Hacking the Holidays: Online Shopping
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Hacking the Holidays: Online Shopping

December 4, 2018

 

 

The Holiday season always brings two things: cooler weather, and a relentless increase in online shopping.  Clearly being a much easier form of shopping, you can stay home, avoid traffic, and click a few buttons to have the items directly sent to your loved ones, saving time, energy, and aggravation.

 

But where is the fun in that without a tradeoff? 

 

An ever-increasing percentage of people shop online, especially during the holidays; and because of this, consumers are more vulnerable to scams and hacks.  The statistics show that around a 14 percent increase in fraud attempts are occurring during the 2018 holiday season.  Since more people are looking for great online deals, they are more susceptible to spam emails, phishing attempts, and even completely fake applications promising amazing discounts and savings.

 

 

Some cyber-security companies have tactfully searched mobile apps specifically looking for applications containing “Black Friday” and “Cyber Monday” in the search terms and out of those results, more than 5.5% of them were malicious featuring credit card number skimmers to steal card information.  Couple that with the number of online transactions from mobile phones (40% in 2017) during the holidays and Black Friday, it becomes an even bigger concern.

 

The threats generally come from three major sources: online shopping, airline travel, and phishing emails.  While online shopping exponentially grows, so do the quantity of hacking attempts.  Just partially this year, between July and September, there were an estimated total of 9.2 million hacking attempts to online stores and online shoppers.  People are often lured with fake deals, ads, or auction listings and as the end of the season nears, online shopping desperation yield a higher number of successful hacks.

 

 

The holiday season is also the busiest travel time of the year, from Thanksgiving all the way to New Year’s Eve.  In 2017, travel related fraud increased by 37 percent and is expected to be similar this year, with online travel scams as the main culprit.  The other most common form of travel fraud is “account takeover” were a hacker uses your password to login to your travel account and steal financial data or use URL links inside of confirmation emails to redirect you and steal personal information.  Regarding emails, about 91 percent of cyber-attacks start with a phishing attempt.  The reason why it usually starts with this type of attack is because they are generally successful by impersonating legitimate emails that most people would consider normal and ordinary (online purchases, delivery notifications, security updates).  The biggest difference here is that these attacks will always request an action, i.e. “click here to receive your discount code.”  For a phishing email to do anything harmful, there must be some form of cooperation on the recipient’s end.  Therefore, it’s imperative that you know the true legitimacy of the email and where it is coming from.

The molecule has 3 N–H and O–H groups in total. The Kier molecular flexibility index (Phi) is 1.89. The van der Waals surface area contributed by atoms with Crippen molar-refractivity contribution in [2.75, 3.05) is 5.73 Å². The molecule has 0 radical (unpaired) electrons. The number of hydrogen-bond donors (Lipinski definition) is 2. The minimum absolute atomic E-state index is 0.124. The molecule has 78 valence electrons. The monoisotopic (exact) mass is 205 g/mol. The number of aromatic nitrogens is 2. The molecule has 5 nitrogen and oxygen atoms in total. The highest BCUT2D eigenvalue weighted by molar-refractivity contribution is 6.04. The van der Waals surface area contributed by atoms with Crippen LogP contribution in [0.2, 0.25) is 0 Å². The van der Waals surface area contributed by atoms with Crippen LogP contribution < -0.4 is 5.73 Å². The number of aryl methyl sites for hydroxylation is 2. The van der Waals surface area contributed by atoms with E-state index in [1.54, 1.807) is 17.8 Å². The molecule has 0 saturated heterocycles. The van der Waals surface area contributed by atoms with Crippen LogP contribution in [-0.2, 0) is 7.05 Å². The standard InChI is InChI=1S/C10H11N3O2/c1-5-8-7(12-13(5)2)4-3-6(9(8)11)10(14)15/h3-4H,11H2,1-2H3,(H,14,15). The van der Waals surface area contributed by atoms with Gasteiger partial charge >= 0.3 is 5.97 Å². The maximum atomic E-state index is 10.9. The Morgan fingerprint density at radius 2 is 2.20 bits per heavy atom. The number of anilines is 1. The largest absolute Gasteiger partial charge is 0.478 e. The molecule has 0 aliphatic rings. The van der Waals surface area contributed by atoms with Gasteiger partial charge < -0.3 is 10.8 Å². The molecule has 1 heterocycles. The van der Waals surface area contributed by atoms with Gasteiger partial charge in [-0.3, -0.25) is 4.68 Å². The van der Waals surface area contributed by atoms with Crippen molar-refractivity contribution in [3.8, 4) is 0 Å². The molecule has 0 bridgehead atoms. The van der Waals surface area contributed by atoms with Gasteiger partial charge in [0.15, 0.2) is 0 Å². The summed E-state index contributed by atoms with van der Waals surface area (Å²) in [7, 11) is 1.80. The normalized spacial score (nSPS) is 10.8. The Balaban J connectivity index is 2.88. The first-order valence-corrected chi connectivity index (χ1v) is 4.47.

There are a few tips to deal with online fraud during the holiday season, but ultimately, it is the user’s skepticism that is at the forefront of the battlefield.  Obviously, you should also be using strong and unique passwords, be cognizant of data you share on social media, and use utmost caution when receiving a phone call or email from someone claiming to be from a bank or credit card company.  You should also avoid using alternate payment options and look for sites that have adopted the https:// security standard.  If adhered to properly, this advice should greatly reduce your risk of being susceptible to hacking attempts.  Either way, always be cautious, skeptical, and follow the golden rule: If something seems to good to be true, it usually is.

 

 

 

 

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